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Mirimirage

Allusion is not Illusion

You'll pry my books off my cold, dead body. By the time you shift them all I'll be flat and dessicated.

Currently reading

Winter's Tales
Karen Blixen, Isak Dinesen
Black Lamb and Grey Falcon (Penguin Classics)
Rebecca West, Christopher Hitchens
Jonathan Strange & Mr Norrell
Susanna Clarke
Already Dead
Charlie Huston
The Rings of Saturn
W.G. Sebald, Michael Hulse
Lady Audley's Secret
Mary Elizabeth Braddon, David Skilton
Unequal Protection: How Corporations Became "People" - And How You Can Fight Back
Thom Hartmann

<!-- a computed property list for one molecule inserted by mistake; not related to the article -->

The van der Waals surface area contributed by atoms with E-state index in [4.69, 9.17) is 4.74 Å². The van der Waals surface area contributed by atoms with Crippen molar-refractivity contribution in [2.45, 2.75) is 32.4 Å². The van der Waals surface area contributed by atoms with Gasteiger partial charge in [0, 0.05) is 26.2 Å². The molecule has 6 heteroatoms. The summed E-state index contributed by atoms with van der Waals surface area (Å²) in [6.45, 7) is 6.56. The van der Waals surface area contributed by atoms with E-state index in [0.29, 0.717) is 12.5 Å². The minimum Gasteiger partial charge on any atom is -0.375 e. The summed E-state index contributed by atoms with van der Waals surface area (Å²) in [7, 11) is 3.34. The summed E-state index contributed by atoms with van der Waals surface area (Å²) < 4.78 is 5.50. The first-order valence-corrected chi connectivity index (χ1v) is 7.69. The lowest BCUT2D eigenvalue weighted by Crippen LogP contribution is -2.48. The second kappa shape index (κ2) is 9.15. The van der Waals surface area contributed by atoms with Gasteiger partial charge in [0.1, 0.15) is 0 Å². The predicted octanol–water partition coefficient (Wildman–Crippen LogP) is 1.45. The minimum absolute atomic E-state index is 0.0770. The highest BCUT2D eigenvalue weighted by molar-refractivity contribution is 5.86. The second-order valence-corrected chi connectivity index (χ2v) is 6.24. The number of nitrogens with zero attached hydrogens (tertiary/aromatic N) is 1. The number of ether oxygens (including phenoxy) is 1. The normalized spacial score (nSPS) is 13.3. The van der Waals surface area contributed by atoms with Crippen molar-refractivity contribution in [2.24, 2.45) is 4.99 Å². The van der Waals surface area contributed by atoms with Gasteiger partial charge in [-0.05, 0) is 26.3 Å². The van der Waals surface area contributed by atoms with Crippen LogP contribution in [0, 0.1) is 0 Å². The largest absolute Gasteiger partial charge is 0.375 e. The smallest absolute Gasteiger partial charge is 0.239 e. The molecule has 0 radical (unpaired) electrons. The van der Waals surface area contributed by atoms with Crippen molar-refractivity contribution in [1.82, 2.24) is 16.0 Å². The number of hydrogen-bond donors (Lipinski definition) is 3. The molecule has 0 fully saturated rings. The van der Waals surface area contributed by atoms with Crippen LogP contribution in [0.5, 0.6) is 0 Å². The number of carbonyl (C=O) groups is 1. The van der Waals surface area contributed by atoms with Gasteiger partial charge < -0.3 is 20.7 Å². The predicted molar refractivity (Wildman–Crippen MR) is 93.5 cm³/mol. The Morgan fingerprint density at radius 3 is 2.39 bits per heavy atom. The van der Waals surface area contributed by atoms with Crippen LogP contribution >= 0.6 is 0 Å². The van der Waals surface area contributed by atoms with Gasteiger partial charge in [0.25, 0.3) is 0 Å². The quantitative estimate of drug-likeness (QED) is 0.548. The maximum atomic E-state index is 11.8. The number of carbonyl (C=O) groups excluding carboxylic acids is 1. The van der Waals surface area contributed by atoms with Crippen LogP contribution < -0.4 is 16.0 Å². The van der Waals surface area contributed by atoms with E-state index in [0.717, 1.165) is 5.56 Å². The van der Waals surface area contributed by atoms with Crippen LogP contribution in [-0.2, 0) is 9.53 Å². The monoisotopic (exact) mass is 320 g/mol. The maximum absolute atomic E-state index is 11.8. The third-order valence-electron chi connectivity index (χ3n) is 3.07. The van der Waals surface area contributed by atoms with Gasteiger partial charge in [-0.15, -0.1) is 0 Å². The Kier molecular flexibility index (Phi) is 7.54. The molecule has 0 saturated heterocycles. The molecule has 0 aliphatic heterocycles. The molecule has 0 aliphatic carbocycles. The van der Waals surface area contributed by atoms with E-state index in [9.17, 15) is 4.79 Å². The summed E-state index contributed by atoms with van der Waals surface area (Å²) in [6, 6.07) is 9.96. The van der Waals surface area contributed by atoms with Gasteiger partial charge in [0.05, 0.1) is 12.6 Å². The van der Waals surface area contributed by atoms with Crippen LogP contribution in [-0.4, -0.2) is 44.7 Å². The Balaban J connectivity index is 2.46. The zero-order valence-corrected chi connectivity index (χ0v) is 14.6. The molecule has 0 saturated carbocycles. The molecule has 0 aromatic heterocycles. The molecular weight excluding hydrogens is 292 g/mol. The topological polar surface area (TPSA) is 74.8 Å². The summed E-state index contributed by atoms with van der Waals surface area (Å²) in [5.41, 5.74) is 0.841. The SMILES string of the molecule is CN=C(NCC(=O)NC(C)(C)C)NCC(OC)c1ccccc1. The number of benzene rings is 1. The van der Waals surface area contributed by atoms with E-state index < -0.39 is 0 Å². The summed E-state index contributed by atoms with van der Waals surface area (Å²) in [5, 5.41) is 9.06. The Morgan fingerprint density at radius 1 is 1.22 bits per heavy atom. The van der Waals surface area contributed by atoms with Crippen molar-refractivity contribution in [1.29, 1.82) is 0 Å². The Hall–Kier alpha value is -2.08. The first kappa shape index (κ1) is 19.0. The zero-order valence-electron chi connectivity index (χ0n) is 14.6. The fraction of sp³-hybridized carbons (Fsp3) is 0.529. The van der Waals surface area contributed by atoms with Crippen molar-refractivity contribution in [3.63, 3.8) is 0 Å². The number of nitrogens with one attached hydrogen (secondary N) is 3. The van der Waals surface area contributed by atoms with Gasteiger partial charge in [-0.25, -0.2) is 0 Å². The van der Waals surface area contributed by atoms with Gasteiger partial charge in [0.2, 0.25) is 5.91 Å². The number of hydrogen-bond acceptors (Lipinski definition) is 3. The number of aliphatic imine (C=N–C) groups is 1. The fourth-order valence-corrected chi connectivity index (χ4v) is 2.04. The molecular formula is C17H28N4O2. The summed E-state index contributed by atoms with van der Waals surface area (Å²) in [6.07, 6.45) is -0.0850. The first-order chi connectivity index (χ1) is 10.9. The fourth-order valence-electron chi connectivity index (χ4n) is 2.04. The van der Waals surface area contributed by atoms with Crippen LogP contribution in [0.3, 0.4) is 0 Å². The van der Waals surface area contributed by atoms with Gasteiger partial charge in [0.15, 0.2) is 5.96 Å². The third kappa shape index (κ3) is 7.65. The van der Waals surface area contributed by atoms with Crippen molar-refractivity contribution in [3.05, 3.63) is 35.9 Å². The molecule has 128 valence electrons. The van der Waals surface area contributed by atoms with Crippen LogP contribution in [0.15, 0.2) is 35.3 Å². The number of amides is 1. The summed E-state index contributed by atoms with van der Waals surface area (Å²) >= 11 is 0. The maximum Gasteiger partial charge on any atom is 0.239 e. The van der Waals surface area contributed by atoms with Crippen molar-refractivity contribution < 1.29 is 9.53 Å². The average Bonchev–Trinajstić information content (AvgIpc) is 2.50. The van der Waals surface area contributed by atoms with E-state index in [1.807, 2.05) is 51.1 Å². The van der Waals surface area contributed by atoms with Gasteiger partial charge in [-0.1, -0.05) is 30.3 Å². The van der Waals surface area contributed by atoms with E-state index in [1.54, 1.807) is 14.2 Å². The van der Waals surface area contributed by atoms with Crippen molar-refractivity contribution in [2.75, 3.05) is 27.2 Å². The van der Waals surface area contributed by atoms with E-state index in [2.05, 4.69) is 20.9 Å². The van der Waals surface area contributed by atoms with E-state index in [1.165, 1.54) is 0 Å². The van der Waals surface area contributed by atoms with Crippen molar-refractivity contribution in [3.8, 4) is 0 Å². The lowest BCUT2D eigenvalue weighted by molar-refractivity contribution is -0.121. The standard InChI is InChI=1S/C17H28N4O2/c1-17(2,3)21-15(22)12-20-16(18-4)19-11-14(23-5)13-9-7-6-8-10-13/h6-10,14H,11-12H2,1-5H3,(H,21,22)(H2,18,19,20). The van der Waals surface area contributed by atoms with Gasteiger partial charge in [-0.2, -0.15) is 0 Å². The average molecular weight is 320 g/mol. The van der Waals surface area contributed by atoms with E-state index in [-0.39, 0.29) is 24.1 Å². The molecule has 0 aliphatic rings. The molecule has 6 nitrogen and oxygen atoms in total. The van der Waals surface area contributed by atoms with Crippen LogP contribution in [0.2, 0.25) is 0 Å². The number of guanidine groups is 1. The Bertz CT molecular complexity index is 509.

The City, Not Long After
Pat Murphy
You Can Sketch: A Step-by-Step Guide for Absolute Beginners
Jackie Simmonds
Lonely Werewolf Girl
Martin Millar
The Storm in the Barn - Matt Phelan Growing up during the Dust Bowl, Jack and his sisters know little but poverty, depression, and anxiety. Their father is depressed, the older girl is seriously ill, and Jack is badly bullied by other boys. The children's only pleasures are fantasy stories and their mother's memories of a green and prosperous past.

The dominant use of dull, sere colors and the repetitive, often wordless panels did a great job of conveying the dead dryness of the land and the boredom and despair of the people who could do nothing to save their livelihoods. This technique did make the book a little dull, especially visually, but it would be effective for teaching about the Dust Bowl.

I'm not particularly interested in this period and was attracted by the supernatural element. I wish that had been developed more extensively.